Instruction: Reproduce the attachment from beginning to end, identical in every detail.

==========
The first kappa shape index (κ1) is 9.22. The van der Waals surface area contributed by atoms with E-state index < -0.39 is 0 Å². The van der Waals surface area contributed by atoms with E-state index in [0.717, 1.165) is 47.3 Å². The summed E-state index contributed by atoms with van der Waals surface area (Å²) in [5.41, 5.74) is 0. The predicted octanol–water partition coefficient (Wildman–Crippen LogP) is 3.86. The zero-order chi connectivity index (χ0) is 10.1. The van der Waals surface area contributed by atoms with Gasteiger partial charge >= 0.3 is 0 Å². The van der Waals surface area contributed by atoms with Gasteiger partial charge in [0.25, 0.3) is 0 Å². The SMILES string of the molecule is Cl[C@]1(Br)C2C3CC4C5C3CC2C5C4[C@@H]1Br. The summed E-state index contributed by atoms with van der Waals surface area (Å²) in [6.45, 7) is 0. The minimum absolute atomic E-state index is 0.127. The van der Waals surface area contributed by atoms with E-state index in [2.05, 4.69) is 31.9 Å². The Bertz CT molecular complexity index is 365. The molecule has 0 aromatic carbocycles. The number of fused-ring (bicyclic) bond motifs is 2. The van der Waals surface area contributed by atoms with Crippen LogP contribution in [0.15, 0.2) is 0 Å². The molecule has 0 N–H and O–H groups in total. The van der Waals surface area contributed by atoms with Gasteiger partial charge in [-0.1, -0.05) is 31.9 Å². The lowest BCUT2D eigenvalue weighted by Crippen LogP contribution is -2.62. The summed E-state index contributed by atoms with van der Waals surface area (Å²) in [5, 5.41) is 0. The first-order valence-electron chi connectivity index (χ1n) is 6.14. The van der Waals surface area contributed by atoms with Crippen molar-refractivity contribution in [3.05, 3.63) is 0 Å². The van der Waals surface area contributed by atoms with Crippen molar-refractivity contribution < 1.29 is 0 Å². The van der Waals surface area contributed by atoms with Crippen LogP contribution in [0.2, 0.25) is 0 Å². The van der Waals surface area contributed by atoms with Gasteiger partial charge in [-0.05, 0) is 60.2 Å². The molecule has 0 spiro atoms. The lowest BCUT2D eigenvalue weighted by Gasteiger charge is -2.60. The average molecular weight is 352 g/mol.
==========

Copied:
The first kappa shape index (κ1) is 9.22. The van der Waals surface area contributed by atoms with E-state index < -0.39 is 0 Å². The van der Waals surface area contributed by atoms with E-state index in [0.717, 1.165) is 47.3 Å². The summed E-state index contributed by atoms with van der Waals surface area (Å²) in [5.41, 5.74) is 0. The predicted octanol–water partition coefficient (Wildman–Crippen LogP) is 3.86. The zero-order chi connectivity index (χ0) is 10.1. The van der Waals surface area contributed by atoms with Gasteiger partial charge >= 0.3 is 0 Å². The van der Waals surface area contributed by atoms with Gasteiger partial charge in [0.25, 0.3) is 0 Å². The SMILES string of the molecule is Cl[C@]1(Br)C2C3CC4C5C3CC2C5C4[C@@H]1Br. The summed E-state index contributed by atoms with van der Waals surface area (Å²) in [6.45, 7) is 0. The minimum absolute atomic E-state index is 0.127. The van der Waals surface area contributed by atoms with E-state index in [2.05, 4.69) is 31.9 Å². The Bertz CT molecular complexity index is 365. The molecule has 0 aromatic carbocycles. The number of fused-ring (bicyclic) bond motifs is 2. The van der Waals surface area contributed by atoms with Crippen LogP contribution in [0.15, 0.2) is 0 Å². The molecule has 0 N–H and O–H groups in total. The van der Waals surface area contributed by atoms with Gasteiger partial charge in [-0.1, -0.05) is 31.9 Å². The lowest BCUT2D eigenvalue weighted by Crippen LogP contribution is -2.62. The summed E-state index contributed by atoms with van der Waals surface area (Å²) in [5, 5.41) is 0. The first-order valence-electron chi connectivity index (χ1n) is 6.14. The van der Waals surface area contributed by atoms with Crippen molar-refractivity contribution in [3.05, 3.63) is 0 Å². The van der Waals surface area contributed by atoms with Crippen molar-refractivity contribution < 1.29 is 0 Å². The van der Waals surface area contributed by atoms with Crippen LogP contribution in [0.2, 0.25) is 0 Å². The van der Waals surface area contributed by atoms with Gasteiger partial charge in [-0.05, 0) is 60.2 Å². The molecule has 0 spiro atoms. The lowest BCUT2D eigenvalue weighted by Gasteiger charge is -2.60. The average molecular weight is 352 g/mol.